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I quickly learned that this wasn’t about the two ancient philosophers at all, but two teenage Mexican boys living in the desert city of El Paso. I generally can only read audiobooks while doing something–chores or walking–so falling in love with this story motivated me to walk more often! Except guys, it damned near broke my heart! Do you know how hard it is to keep pace while crying? I’m sure I got some weird looks on the trail.

Ari and Dante’s friendship is completely beautiful. For those of you who haven’t heard of this book before–it isn’t just a coming of age story, it’s also a coming out story. It’s powerful, sad, happy, scary. About every emotion you can have, you will have it while reading this book. A must read this year, absolutely.

And if you like audiobooks, definitely listen to this one. The narration is extremely well done!

 

Armada

There’s no getting around it. I am a HUGE geek. We all know this. Ready Player One appealed to that part of me 100%. It was such a fantastic first book for Ernest Cline that everyone I know has been talking nonstop about the release of his second book, Armada. It’s been one of the loudest releases I’ve seen in recent history–maybe because it not only spanned Booklr, but also most of Nerddom.

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I knew I wasn’t going to be able to wait to get my hands on this one. No way. And, as luck would have it, I didn’t even have to buy it. The wonderful folks at Blogging for Books put it on their list of availables. Thank you BfB! This is certainly one of the most beautiful books I will have in my collection this year (the only one beating it is the Bloomsbury UK Harry Potter Collection, and well…nothing is going to top that). I couldn’t wait to tear into this thing.

And then I started seeing the reviews. The very lackluster, unenthusiastic reviews.

Oh no.

Oh…no…

Maybe it’ll be ok. Maybe it’s just because Ready Player One was just SO good, this sophomore book isn’t quite living up to that standard. I’ll try to keep an open mind and go into it not comparing it to the first.

I quickly learned that 1) It’s impossible to not compare it to Ready Player One. and 2)…

…I really want to just post this as my review and walk away:

But, I owe you more than that. So brace yourselves.

The key difference between the two books, is that in RP1, you’re actually in the game, you’re living the action. It’s extremely dynamic and you can almost feel the bright color and warmth of the digital world. But Armada isn’t like that. It’s just a sad, ambitionless, video game obsessed high school kid stuck in front of a screen. It’s not dynamic. There’s no action. Picture yourself on a hot, summer Saturday, laid out on your buddy’s bed eating Cheetos while he plays XBOX for hours…and you watch with nothing to do. That’s about what this book is like compared to RP1.

Sounds fun, right? Yeah, I almost didn’t make it past the first 40 pages because of that. To be honest, the only reason I kept going, was because on page 45, Ernest Cline made a Leeroy Jenkins reference that finally made me laugh.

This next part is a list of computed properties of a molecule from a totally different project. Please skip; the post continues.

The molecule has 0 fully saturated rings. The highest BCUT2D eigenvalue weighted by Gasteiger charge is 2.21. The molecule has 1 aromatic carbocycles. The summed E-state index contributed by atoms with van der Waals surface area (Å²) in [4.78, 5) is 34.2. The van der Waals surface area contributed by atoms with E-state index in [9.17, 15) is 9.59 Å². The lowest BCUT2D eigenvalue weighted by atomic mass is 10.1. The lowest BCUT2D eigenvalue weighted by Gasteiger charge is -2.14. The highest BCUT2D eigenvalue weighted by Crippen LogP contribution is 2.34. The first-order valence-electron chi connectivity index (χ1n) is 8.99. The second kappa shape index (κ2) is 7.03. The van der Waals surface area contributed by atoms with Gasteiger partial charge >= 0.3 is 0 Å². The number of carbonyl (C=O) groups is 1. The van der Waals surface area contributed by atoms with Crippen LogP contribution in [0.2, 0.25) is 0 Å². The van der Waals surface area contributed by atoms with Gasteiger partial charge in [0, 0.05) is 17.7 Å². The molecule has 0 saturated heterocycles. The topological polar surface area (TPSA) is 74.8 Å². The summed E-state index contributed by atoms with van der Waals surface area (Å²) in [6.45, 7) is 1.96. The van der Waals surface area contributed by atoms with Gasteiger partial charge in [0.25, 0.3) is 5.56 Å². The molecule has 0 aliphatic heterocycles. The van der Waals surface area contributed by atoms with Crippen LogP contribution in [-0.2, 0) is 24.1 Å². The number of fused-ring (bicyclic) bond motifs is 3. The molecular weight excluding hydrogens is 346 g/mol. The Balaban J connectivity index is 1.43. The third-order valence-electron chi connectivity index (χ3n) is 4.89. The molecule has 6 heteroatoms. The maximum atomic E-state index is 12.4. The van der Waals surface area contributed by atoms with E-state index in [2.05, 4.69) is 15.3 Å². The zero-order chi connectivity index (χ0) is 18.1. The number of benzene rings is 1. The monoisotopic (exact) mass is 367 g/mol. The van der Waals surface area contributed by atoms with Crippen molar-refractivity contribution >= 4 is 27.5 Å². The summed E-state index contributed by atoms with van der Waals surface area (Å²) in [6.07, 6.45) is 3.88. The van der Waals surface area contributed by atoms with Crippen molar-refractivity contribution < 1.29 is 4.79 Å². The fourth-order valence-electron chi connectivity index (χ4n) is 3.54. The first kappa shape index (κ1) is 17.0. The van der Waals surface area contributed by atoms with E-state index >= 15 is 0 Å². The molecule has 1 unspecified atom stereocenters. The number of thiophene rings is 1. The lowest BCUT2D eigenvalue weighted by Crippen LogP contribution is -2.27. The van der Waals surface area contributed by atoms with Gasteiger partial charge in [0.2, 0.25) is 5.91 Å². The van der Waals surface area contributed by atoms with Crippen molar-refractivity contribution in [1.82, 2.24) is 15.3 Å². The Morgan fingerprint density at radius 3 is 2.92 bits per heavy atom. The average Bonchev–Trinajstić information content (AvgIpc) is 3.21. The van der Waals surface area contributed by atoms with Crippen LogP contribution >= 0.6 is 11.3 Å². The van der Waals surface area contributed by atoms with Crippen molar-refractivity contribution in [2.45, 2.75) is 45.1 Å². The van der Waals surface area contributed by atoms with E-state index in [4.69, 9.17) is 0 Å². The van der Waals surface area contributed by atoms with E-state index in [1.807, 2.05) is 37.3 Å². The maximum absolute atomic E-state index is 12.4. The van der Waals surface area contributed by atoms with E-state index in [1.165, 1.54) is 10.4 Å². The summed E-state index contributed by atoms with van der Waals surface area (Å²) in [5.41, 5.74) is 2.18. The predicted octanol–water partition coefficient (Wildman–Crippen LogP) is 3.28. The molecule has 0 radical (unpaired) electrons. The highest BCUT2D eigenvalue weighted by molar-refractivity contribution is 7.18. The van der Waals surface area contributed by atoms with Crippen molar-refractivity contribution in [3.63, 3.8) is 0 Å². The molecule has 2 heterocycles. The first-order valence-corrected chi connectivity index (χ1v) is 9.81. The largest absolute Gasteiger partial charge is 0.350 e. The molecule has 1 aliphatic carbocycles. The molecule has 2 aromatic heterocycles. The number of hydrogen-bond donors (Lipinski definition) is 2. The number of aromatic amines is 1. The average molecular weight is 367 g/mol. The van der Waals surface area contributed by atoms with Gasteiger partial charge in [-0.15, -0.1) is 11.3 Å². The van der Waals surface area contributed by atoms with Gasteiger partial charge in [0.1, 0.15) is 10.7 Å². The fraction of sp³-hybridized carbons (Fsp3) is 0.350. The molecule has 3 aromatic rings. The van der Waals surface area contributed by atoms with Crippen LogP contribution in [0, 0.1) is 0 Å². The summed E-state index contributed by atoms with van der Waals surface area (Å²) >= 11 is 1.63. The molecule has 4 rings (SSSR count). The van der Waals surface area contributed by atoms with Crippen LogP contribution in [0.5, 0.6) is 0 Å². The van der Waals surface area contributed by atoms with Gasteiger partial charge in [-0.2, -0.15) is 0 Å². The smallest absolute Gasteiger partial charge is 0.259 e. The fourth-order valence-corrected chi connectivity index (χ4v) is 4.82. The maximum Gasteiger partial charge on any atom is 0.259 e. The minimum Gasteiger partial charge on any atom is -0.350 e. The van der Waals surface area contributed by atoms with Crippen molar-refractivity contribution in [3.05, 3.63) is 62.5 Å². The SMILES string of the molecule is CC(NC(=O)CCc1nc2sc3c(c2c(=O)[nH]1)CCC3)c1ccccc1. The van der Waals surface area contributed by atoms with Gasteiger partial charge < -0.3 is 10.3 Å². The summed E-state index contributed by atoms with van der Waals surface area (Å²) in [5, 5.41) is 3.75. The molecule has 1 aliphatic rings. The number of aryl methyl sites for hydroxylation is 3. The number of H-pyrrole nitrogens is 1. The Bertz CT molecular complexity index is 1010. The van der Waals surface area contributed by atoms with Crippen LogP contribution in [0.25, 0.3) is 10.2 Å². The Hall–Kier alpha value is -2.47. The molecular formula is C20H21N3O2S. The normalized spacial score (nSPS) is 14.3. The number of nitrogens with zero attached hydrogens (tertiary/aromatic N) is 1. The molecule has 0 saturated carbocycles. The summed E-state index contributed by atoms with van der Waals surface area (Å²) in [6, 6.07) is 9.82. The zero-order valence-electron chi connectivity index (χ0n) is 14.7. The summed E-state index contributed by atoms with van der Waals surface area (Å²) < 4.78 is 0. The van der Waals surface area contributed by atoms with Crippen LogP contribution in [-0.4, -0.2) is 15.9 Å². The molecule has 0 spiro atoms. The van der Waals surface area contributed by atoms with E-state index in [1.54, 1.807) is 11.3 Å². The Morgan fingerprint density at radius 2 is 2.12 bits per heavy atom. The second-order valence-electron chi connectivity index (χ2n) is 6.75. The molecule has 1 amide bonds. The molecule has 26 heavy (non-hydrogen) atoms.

The good news–the plot does strengthen after awhile. A bit. There’s a super secret government agency tasked to save the world from an alien invasion, and has been training the world’s teenagers to fight via video games. It’s now finally time for the war to begin.

(What I found really amusing in all this is that I’m pretty sure I had a few of these exact conspiracy conversations with my ex and his friends. Even more amusing…that’s where my love of the Leeroy Jenkins meme came from.)

Maybe it’s just too soon after RP1, or maybe RP1 was just that great–but Armada just seems forced. My head was ready to explode from all the space game references that were packed in like Skywalker twins in a trash compactor. It reads like a publisher said, “Quick! We need another book!” And Cline ran off with all of this geeky obsessionness and just threw together every space reference he had. It was that first, plot second, character development last. Don’t get me wrong, I love geeky obsessions, but we need more plot points and sentence structure, before being bombarded by lasers.

I had a conversation with a new friend of mine the other night about books with unlikely characters, or unbelievable plots, and how they will ruin a book. Now, I read a lot of fantasy and some science fiction. My mind is stretchable, I have quite a big imagination. Whether I believe in aliens or not, it is the author’s job to MAKE me believe in his aliens for the span of 300 pages. In RP1, Ernest Cline made me believe that I was inside of a computerized AI system. Unfortunately, his sophomore book fell way short of that. In his epilogue, his narrator says, “This human understands enough to know when he’s being messed with.” And that is exactly how I felt the entire time I was reading Armada. I could not suspend my disbelief, and so the book never resonated with me. And when the end hit, well, it’s just a good thing the book is so pretty, or there would be a dent in the wall.

Also…understand that I’m sitting here cringing because this is probably one of my most brutal reviews given to someone still living. I’m not sure I could have done it if he wouldn’t have written such a strong first book. I’m just so disappointed in this second book…and I don’t think I’m the only one. Ernest Cline, if you’re out there…keep writing. Keep being your damn geeky self, and bring us more! We will wait!

Blogging for Books provided a copy of this book for an unbiased review.

In a Dark, Dark Wood

Bachelorette Parties.

Everyone has a story about one, don’t we? There’s even movies about them now. That one last weekend of drunken madness before the wedding.

Usually those stories are laughable–who kissed the most random guys at the bar, or who drank a few too many shots and ended up with their skirt outside of their panties. Oops!

But every once in awhile…Bachelorette Parties–or Hen Nights–can turn quite ugly.